Eating This Nut Every Day Can Boost Exercise Recovery, Study Suggests
Sports drinks aren’t the only solution for replenishing muscles post-workout. According to a small randomized-control study published in Frontiers in Nutrition, eating a simple handful of almonds each day may actually boost muscles during exercise recovery, reduce fatigue, and improve inflammation in the body.
“In the last decade or two, we’re realizing that sports nutrition is more than just water and carbohydrate,” said one of the study’s researchers, Dr. David C. Nieman, DrPH, FACSM, professor and principal investigator from Appalachian State University, in an interview with Clean Plates. “The reason we focused on almonds is because they have a nutrient mix that theoretically should be conducive to supporting exercise and metabolic recovery from exercise.” (Note: The study was supported by the Almond Board of California.)
How the researchers conducted their study
Because previous exercise recovery has focused on carbohydrate intake post-workout, Dr. Nieman and the team of researchers decided to split 64 non-obese adults not engaging in regular exercise into two groups. One group would consume 57 grams (around 2 ounces) of almonds a day, while the other group consumed a calorie-matched cereal bar.
Both groups were then required to do a 90-minute workout on weekends (to match the “weekend warrior” mindset, where people save exercise for the weekends), continuing to supplement with their allotted food for four weeks. By the end, participants were asked to fill out a questionnaire with responses about muscle soreness and mood, while also submitting urine and blood samples.
With these findings, the researchers concluded that the almond-eating group experienced reduced post-exercise fatigue and tension, higher levels of leg and lower back strength, reduced levels of serum creatine kinase (a marker of muscle damage), and improvement in mood. Researchers were also pleasantly surprised to find higher levels of oxylipin in the blood, a type of molecule that affects muscle function, recovery, and fat burning.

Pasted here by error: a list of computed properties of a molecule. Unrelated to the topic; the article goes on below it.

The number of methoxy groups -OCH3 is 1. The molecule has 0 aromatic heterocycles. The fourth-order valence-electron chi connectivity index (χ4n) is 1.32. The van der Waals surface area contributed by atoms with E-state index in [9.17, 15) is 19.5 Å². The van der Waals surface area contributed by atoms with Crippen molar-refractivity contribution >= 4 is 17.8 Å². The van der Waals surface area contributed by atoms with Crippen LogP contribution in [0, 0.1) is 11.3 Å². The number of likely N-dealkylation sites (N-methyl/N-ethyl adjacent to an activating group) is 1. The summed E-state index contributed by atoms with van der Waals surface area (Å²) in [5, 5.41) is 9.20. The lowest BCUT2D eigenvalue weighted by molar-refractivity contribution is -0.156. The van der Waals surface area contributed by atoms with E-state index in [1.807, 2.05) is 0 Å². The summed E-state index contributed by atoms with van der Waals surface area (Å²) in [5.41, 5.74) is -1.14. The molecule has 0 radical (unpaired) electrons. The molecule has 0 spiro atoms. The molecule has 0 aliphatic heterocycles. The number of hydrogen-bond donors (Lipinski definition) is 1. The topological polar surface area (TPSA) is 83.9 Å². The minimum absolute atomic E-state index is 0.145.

Polyphenols in almonds play a major role in recovery
One of the most significant findings that Dr. Nieman determined to be the crucial element to his exercise recovery research has to do with the polyphenols (a type of antioxidant) found in the skin of almonds. Increased urine levels in the almond-eating group was the tip-off initially, given that this bodily response is an indicator of high consumption of polyphenols.
This isn’t the first time polyphenols have been researched for exercise recovery. Dr. Nieman explains how researchers have tried replacing “sugar water” (aka, traditional sports drinks) with athletes consuming fruits with water in the past — such as bananas, watermelon, pears, apples, and blueberries. Blueberries showed promising results for exercise recovery for athletes, so finding that the polyphenols from almonds also worked to that same positive effect was the “aha” moment researchers like Dr. Nieman were looking for.
“What a lot of people don’t know is, like the blue and blueberries or the brown skins and almonds, these polyphenols go to the gut,” Dr. Nieman says. “The polyphenols are complex molecules that have to be broken down and the bacteria in the gut become a partner in this process. They break up the molecules into smaller pieces that then can escape to the colon and circulate through the body. These are anti-oxidative, anti-inflammatory, and bioactive — we need these things for human health. And now we have found [they benefit] metabolic recovery from exercise as well.”
“The reason [we focused] on the polyphenols is because we found that one of the metabolites coming out of the gut after they were eating the almond polyphenols was a metabolite that then was negatively correlated with this bad 9,10-DiHOME,” he continues.
The 9,10-DiHOME is a plasma oxylipin that can be toxic to the body’s tissues, yet for the almond-eating group, the researchers found that the polyphenols helped to knock down this oxylipin in the gut, improving one’s exercise recovery and mood. On the other hand, the 12,13-DiHOME oxylipin levels were increased, which Dr. Nieman also explains can benefit recovery.
“It actually helps your muscle mitochondria burn fats better, so it’s kind of a fat-burning metabolite,” he explains. “Those eating almonds had higher levels of that, which, after this weekend warrior exercise, improved their metabolic recovery.”
One handful of almonds won’t fix the problem
Dr. Nieman notes that eating almonds once won’t do it; the polyphenols take time to work in the gut to make a significant difference in post-exercise recovery. This means that athletes should be eating this snack daily over time.
“It takes at least two weeks of eating extra polyphenols in the diet for the bacteria in the gut to adjust to that new substrate coming into the colon,” he explains. “[This is] what we call a ‘loading period’ when it comes to using polyphenols. When we got into fruit like blueberries, we told athletes our research supported a cup a day for two weeks. Now in this study, just to be safe because we didn’t know much about almonds, we did four weeks before they came in. But my speculation is that two weeks might work.”
Dr. Nieman also points out that the skins of the almonds are where the polyphenols come from, so simply adding almond milk to your protein shake may not be the solution for this workout recovery snack. Instead, a handful of almonds a day will do — or sprinkle them on a yogurt bowl with blueberries for the ultimate post-exercise boost.